27 March 2003

The first victims of the new incapacity benefit pilots, designed to get three quarters of all new IB claimants back into work, have been announced. The first to be subject to the new regime, due to begin in November, will be new claimants in Bridgend in Wales, Renfrewshire in Scotland and Derbyshire in England.

In a bizarre borrowing from the Middle East peace process the Secretary of State for Work and Pensions, Andrew Smith, announcing the pilot areas declared that

"We want to give people a clear road map towards work and more support to get there as quickly as possible."

The DWP claims it is still considering responses to the Green Paper proposing the pilot and has not yet decided what parts it will take forward and test in the pathfinder areas. Amongst proposed changes to 'support people on the road to work' are a series of five or more compulsory work-focused interviews for new claimants, plus 'voluntary psychological treatment' provided jointly by the NHS and Jobcentre Plus. In addition, it is proposed that claimants who appeal against the decision that they are capable of work will lose the right to claim income support and will be forced to sign on and seek work instead. (You can read more about the proposed changes in our previous article: Take up thy bed and work: minister aims to cut incapacity claims by three quarters)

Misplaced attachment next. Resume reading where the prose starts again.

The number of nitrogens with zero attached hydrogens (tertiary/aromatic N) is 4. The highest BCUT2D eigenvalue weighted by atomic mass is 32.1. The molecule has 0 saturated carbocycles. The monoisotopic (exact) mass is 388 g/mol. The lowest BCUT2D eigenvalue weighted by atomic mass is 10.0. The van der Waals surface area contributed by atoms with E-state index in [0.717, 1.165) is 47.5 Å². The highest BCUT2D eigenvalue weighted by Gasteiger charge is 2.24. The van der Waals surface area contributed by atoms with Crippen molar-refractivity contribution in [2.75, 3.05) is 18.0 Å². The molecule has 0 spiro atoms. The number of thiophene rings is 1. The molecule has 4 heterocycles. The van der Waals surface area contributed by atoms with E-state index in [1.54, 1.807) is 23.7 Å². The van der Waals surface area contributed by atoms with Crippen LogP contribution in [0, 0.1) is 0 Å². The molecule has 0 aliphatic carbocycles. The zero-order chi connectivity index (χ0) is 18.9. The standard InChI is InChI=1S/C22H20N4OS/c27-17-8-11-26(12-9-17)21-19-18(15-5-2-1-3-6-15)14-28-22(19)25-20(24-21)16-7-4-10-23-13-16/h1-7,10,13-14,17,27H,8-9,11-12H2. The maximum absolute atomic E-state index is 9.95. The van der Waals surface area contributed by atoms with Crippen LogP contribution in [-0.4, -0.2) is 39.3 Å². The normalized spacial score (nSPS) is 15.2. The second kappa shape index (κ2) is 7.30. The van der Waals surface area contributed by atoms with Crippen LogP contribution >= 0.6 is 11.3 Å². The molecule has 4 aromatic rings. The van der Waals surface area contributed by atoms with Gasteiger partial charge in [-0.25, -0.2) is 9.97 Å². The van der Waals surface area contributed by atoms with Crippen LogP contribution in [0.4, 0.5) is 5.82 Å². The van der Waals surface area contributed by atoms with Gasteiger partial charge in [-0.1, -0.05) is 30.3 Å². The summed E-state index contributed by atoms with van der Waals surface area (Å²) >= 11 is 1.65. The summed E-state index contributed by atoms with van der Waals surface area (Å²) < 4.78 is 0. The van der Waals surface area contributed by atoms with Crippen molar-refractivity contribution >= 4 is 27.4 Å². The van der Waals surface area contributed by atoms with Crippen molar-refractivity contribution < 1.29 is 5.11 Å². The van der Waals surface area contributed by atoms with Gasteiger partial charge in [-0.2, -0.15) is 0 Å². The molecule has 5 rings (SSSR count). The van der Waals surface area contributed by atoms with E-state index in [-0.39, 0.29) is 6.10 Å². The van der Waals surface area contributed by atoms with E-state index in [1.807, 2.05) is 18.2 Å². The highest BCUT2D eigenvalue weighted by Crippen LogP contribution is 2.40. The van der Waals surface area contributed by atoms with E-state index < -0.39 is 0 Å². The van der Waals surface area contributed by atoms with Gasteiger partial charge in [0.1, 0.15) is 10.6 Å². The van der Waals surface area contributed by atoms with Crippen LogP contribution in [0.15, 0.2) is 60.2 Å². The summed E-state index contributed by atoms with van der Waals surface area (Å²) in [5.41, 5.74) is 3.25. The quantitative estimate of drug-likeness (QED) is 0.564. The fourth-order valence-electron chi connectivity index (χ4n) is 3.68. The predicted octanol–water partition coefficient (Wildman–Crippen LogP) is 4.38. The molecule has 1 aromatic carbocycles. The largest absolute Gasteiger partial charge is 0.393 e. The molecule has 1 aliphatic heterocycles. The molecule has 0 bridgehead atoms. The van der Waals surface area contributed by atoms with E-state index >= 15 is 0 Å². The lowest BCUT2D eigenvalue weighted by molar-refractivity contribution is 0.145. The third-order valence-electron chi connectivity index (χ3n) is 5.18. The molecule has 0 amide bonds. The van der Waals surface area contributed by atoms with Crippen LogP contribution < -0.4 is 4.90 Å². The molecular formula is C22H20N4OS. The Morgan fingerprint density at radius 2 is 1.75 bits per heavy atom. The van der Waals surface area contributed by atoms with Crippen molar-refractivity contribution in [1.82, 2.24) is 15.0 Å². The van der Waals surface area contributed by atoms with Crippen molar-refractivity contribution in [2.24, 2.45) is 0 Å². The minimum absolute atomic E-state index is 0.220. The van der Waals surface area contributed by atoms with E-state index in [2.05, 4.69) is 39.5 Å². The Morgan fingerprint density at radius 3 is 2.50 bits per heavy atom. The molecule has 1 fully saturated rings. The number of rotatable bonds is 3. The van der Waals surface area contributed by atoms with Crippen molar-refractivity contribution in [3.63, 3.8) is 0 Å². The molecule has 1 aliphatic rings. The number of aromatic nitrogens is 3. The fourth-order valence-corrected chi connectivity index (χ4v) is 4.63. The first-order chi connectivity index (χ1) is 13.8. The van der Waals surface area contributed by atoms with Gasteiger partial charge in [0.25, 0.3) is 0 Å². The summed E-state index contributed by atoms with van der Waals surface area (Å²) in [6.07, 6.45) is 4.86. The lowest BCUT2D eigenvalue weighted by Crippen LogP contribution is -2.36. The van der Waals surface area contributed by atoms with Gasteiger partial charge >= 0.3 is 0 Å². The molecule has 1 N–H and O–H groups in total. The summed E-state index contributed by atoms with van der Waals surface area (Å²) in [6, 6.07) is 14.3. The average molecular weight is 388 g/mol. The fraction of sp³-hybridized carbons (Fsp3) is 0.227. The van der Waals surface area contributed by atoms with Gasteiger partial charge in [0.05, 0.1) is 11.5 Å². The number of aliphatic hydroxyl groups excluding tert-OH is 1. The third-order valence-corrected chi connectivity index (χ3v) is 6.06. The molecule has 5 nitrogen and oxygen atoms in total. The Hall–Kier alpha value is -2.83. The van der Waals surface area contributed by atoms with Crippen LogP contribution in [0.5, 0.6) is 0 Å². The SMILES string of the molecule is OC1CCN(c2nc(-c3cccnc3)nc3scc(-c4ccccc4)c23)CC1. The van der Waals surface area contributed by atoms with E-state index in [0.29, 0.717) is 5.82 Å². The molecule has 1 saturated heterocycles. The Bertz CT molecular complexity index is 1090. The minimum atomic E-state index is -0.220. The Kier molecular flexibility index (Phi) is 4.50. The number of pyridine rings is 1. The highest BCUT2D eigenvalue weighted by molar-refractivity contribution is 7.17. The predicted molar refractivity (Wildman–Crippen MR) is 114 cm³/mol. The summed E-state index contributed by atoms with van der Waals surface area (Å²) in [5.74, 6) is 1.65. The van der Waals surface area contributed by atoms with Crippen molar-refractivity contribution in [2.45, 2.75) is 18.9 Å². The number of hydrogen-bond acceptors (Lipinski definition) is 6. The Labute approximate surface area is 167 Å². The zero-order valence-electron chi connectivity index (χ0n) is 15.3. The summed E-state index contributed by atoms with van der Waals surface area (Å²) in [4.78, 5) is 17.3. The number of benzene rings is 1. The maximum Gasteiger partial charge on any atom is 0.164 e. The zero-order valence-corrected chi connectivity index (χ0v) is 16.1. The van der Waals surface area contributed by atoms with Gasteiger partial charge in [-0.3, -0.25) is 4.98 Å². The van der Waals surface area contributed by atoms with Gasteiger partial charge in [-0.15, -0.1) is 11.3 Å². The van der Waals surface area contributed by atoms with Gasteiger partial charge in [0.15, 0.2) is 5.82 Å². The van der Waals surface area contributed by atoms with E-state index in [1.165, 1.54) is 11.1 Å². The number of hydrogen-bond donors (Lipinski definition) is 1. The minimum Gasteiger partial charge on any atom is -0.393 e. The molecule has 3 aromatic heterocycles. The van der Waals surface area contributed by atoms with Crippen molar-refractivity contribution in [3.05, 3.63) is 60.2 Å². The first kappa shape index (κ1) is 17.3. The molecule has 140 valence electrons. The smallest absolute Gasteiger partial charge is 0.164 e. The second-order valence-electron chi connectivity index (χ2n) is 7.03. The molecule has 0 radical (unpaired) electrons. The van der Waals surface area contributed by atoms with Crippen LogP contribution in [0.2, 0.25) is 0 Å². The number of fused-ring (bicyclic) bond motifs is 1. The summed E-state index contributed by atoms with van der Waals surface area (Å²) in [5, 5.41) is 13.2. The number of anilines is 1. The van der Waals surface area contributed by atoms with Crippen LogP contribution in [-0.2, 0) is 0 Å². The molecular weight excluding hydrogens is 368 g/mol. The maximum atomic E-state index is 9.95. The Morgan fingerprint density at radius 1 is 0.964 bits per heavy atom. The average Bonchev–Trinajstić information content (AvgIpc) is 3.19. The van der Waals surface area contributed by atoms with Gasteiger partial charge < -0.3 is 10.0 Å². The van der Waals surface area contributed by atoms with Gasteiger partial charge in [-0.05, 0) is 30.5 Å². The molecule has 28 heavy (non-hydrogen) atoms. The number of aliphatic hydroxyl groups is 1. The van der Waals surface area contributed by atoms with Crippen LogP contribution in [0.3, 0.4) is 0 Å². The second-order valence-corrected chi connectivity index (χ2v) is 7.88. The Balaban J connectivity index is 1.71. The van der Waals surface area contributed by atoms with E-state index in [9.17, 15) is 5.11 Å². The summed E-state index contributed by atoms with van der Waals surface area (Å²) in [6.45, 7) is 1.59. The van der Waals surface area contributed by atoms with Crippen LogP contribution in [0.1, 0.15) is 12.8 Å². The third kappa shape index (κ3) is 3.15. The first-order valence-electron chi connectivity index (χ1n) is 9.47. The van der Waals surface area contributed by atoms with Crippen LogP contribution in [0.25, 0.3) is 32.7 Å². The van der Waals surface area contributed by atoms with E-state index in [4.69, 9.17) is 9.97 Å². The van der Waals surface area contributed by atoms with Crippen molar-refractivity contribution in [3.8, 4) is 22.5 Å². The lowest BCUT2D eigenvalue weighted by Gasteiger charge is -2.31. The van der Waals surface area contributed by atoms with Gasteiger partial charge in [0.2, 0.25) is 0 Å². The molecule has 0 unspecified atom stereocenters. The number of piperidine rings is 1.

Announcements about a further three pilot areas are expected shortly.


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